A little while ago I was contacted to see if I could help an elderly member of my congregation, she needed some help building a mail box post. The phone call went something like this
her: Do you have a table saw?
me: ya, what do you need?
her: I need to cut up a 4x4 post
me: ok, what are you building?
her: A mail box post and I need to cut some braces at 45 degree angle, you can do that with a table saw right?
me: Bring your stuff over and I’ll help you build it.
This is a perfect example of someone who knew what they needed, but not how to get it. What she needed was some supports cut with 45 degree angles, and she knew that a table saw could make 45 degree angle cuts, and true a table was could do it, BUT it’s really not the right tool, you’re far better off using a miter saw.
This got me thinking how often we as “tech” have been asked to do something only later to find out it’s really not what they needed or wanted.
a possible example:
marketing: we need a share point server.
tech: sure, who needs access
marketing: The graphics designer
tech: you want a share point server for one person?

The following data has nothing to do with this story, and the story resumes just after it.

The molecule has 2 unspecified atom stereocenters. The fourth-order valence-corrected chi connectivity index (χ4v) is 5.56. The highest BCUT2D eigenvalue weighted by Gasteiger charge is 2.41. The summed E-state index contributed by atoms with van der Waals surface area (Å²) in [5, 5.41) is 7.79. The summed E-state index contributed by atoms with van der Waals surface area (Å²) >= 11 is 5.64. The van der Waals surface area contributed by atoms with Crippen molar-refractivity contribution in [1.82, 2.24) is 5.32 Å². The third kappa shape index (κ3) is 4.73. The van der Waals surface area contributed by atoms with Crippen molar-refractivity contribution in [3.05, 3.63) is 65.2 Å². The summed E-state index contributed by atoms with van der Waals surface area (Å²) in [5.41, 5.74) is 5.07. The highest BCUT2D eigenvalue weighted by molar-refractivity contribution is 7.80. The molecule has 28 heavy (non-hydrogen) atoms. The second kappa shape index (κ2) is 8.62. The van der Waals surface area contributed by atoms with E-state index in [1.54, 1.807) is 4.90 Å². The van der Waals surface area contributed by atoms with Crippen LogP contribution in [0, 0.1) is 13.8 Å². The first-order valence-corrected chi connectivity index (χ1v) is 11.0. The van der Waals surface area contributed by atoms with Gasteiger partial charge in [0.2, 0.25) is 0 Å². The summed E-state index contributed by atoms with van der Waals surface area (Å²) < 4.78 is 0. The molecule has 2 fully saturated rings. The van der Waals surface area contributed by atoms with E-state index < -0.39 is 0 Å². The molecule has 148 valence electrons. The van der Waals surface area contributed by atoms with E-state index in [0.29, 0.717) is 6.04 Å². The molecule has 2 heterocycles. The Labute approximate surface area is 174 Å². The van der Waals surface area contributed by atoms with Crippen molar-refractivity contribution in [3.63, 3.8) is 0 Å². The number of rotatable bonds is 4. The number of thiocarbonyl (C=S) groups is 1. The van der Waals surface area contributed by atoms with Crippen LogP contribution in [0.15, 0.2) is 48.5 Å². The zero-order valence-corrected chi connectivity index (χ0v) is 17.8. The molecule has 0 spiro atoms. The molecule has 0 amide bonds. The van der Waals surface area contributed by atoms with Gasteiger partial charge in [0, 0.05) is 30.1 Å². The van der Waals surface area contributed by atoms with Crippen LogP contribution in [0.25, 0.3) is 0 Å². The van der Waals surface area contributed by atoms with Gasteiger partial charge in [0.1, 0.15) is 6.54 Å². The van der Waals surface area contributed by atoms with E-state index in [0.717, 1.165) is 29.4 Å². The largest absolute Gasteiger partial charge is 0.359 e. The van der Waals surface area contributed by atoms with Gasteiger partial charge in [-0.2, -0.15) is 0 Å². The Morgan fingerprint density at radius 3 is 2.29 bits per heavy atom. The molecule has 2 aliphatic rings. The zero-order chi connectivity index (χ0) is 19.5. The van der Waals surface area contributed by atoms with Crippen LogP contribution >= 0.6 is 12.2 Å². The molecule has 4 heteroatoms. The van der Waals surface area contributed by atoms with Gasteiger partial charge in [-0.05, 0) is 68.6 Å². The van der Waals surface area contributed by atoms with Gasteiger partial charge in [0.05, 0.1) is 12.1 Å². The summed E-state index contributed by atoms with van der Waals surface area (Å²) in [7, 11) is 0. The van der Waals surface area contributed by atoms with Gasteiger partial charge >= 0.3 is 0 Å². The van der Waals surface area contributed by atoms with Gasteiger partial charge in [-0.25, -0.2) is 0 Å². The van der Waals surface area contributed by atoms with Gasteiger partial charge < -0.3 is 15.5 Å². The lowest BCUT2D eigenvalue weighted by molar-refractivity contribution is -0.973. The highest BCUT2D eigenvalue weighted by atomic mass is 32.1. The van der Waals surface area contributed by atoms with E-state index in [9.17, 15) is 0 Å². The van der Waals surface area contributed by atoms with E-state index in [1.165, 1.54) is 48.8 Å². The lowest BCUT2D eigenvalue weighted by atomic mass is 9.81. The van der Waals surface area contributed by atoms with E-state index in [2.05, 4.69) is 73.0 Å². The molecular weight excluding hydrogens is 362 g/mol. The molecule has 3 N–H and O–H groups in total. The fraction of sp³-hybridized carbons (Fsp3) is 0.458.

tech: what is she going to use it for?
marketing: tracking the changes made to images
tech: you want a share point server to track image images revisions
marketing: yes, is there a problem with that?
tech: Let me show you subversion.
This is a very good example of someone having a need and coming up with a solution without consulting with anyone, and asking for the solution without explaining the problem. In this case I used a marketing person, but this could just as easily be a developer not consulting with operations, or a DBA not consulting with the developers.
Far to often we are asked to do things with little or not explanation to the problem we are providing a solution for and we don’t ask questions as to what we are solving and this really is a disservice to who we are helping.